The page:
Planned as lectures at Harvard, Italo Calvino’s delightful “memos” on writing remained unfinished at the time of his death.

The sketches explore the concepts of lightness, speed, multiplicity, accuracy and visibility (constancy was to be the sixth), Calvino starting work on them in 1984.

In each of his lectures, Calvino recommends to the next millennium a particular value, quality or peculiarity of literature that is close to his heart. “Since my youth, my personal motto has been the old Latin tag, Slow feasthurry slowly,” Calvino writes in his second essay, Speed. “As with the poet who writes verse, so it is with the prose writer: success consists in blissful verbal expression, which occasionally may result from a quick flash of inspiration, but generally involves a patient search for right wordfor the sentence in which every word is unalterable”.

Calvino believes that writing prose should be no different from writing poetry. In both cases, he argues, it’s about looking for “the unique expression”, one that is “concise, focused and memorable”, three words that sum up the tone of this wonderful book.

Agony and the Ego edited by Clare Boylan

In this illuminating anthology of essays, some of the best writers of all time – from John McGahern to Hilary Mantel – reflect on the process of creating fiction.

According to editor Clare Boylan, Mantel’s reassuring essay Cultivate a tale “argues that ideas coaxed rather than cowed will naturally become a novel”. I loved Mantel’s essay when I first read it as part of Ross Raisin’s six-week creative writing program. “If you create your characters right, they’ll just do what’s in them,” Mantel writes, “they’ll play out the nature you gave them, and there – you’ll find – you have your plot.”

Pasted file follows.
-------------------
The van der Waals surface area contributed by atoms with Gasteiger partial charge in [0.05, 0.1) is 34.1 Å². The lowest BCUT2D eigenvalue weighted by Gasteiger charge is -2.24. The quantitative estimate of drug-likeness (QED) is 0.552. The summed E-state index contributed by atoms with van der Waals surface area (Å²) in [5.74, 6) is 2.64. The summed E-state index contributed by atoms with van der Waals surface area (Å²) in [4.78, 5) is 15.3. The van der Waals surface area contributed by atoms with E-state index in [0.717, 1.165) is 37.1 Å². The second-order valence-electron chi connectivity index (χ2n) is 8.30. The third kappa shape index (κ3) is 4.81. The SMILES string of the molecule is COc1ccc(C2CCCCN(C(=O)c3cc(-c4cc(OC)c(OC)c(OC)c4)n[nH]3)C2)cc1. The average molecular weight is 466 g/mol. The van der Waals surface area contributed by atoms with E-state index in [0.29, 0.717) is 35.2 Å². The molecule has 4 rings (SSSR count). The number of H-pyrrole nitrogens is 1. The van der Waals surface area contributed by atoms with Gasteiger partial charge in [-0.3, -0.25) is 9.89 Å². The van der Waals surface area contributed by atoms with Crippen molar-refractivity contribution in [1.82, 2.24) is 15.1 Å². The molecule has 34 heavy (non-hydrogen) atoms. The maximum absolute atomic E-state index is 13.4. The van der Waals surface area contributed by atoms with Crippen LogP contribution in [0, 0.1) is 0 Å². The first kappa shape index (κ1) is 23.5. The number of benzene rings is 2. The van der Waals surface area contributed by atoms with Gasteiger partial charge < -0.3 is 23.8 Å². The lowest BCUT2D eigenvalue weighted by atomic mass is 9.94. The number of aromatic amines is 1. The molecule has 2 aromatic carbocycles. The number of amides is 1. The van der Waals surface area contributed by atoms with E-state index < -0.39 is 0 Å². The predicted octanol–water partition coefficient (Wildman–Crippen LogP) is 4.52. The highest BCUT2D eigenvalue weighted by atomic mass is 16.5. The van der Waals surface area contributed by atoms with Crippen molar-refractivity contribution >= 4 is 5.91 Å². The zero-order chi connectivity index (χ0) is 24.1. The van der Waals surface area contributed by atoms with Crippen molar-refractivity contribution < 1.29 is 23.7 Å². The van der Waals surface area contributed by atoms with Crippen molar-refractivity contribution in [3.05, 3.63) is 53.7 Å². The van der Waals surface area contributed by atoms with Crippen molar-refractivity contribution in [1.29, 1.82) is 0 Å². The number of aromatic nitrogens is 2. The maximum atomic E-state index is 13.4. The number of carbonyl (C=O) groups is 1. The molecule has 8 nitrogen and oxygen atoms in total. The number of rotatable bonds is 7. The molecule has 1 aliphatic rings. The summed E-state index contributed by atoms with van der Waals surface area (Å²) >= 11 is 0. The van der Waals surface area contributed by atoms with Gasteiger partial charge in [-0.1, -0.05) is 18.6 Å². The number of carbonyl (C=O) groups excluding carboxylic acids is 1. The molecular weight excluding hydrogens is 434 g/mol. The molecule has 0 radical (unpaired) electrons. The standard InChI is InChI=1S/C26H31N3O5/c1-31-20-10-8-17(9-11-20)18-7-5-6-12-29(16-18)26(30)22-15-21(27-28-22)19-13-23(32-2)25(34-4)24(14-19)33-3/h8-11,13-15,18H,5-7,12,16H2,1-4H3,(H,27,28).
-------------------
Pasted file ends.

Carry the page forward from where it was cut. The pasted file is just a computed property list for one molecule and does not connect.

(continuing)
Now out of print, The Agony and the Ego deserves to be found second-hand or in a library. Along with insightful essays by John Banville, Rose Tremain and Nadine Gordimer, it features a short selection of interviews from the Writers at Work series, which Boylan wrote for the Guardian.

Many of these essays shed light on the “mystery” of writing, and that is perhaps why I return to agony and ego. This heartwarming book encourages writers to grow naturally within themselves.


Mantel’s Rules for Writers include this recommendation: “Read Become a writer by Dorothée Brande. Then do what it says, including the tasks you think are impossible.

Full of practical advice for writers short on time, Brande’s book was first published in 1934 and remains a must-have classic. Schedule time to write each day, suggests Brande. “It doesn’t have to be very long; fifteen minutes will do”.

I enjoyed Brande’s simple but powerful tips for taking a draft of a story “on the go” and thinking about it. After the walk, you are asked to go to a dark room and lie down. “Calm your mind,” Brande said. Lie there, not quite asleep, not quite awake. After a while, she says, you’ll feel “a distinct urge to lift up, a sort of surge of energy. Obey it immediately… Get up and go to your paper or typewriter and start writing. The state you are in at that time is the state in which an artist works.